Tinubu, in a statement by his media aide, Tunde Rahman, said, “I’m deeply saddened by the news of the passing of Mrs. Tola Oyediran, the first daughter of our late sage, Chief Obafemi Awolowo.

“Mrs. Oyediran’s humble, amiable and graceful disposition endeared her to many of us. She represented the Awolowo family positively through her excellent moral conduct and shared her father’s welfarist political philosophy.”

 

We Must Get Children Back To Learning But Not Business As Usual [[LEADERSHIP]

“One child, one teacher, one book, one pen can change the world.” These words by Nobel Peace Prize winner Malala Yousafzai could not ring more true. Making sure girls and boys all over the world get good quality education is how we will build a more sustainable, more equal and more peaceful world.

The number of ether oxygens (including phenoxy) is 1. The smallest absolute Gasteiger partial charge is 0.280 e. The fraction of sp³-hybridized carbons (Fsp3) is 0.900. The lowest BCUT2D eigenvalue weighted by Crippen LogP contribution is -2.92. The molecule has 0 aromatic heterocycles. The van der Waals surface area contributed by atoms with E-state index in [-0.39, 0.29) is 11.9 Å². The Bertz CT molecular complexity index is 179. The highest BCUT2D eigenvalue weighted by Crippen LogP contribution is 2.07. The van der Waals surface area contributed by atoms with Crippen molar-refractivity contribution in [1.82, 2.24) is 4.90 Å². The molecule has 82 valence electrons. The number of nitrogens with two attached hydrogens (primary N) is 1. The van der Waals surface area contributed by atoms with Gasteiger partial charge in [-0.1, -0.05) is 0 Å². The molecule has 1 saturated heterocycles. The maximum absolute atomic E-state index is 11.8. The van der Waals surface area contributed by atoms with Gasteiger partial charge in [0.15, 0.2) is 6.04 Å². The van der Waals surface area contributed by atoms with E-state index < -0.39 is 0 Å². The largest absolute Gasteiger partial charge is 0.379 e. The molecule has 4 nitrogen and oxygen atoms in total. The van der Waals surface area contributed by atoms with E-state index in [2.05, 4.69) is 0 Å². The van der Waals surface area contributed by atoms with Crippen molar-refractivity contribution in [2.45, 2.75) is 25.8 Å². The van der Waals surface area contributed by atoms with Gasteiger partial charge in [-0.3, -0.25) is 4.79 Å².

Global school closures in response to the COVID-19 pandemic have resulted in unprecedented disruption to children’s education, with more than a billion students affected.

Those who have returned to school are presented with new challenges – masks, social distancing, lack of access to handwashing facilities and fears of getting sick. As the digital divide deepens, most will have missed out on the chance to learn from home over the past few months. They will have fallen behind as a result, making the return to classrooms more daunting for them – and for their teachers.

In many ways, however, they are still the lucky ones. The new challenges they face are by far overshadowed by the catastrophic long-term impact of missing out on education altogether, particularly in the poorest countries and those affected by conflicts or crises.

We know from previous crises that the longer children stay out of school, the less likely they are to return. We also know that when children do not go to school, they are at increased risk of violence, abuse and exploitation. Girls face the additional risk of early marriage and pregnancy. Now with COVID, and as essential health, nutrition, immunisation and child protection services are put on hold, children are also exposed to undernutrition, disease, mental health issues and abuse.